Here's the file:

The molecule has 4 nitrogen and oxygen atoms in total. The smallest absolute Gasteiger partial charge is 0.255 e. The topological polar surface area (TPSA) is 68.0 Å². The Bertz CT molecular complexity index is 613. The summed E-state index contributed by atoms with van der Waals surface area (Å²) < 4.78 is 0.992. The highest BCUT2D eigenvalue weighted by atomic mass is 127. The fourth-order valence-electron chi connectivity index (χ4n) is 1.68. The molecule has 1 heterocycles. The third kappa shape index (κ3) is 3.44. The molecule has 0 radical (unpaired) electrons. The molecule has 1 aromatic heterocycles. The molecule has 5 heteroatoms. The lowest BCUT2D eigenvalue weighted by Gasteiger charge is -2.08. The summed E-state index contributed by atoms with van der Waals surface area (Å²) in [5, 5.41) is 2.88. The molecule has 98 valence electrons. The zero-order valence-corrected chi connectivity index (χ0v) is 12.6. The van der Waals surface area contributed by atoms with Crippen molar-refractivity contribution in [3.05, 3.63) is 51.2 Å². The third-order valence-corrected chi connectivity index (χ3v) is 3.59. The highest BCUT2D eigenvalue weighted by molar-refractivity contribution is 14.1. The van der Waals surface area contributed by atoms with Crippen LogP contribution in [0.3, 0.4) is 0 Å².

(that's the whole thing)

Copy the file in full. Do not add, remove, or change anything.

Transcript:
The molecule has 4 nitrogen and oxygen atoms in total. The smallest absolute Gasteiger partial charge is 0.255 e. The topological polar surface area (TPSA) is 68.0 Å². The Bertz CT molecular complexity index is 613. The summed E-state index contributed by atoms with van der Waals surface area (Å²) < 4.78 is 0.992. The highest BCUT2D eigenvalue weighted by atomic mass is 127. The fourth-order valence-electron chi connectivity index (χ4n) is 1.68. The molecule has 1 heterocycles. The third kappa shape index (κ3) is 3.44. The molecule has 0 radical (unpaired) electrons. The molecule has 1 aromatic heterocycles. The molecule has 5 heteroatoms. The lowest BCUT2D eigenvalue weighted by Gasteiger charge is -2.08. The summed E-state index contributed by atoms with van der Waals surface area (Å²) in [5, 5.41) is 2.88. The molecule has 98 valence electrons. The zero-order valence-corrected chi connectivity index (χ0v) is 12.6. The van der Waals surface area contributed by atoms with Crippen molar-refractivity contribution in [3.05, 3.63) is 51.2 Å². The third-order valence-corrected chi connectivity index (χ3v) is 3.59. The highest BCUT2D eigenvalue weighted by molar-refractivity contribution is 14.1. The van der Waals surface area contributed by atoms with Crippen LogP contribution in [0.3, 0.4) is 0 Å².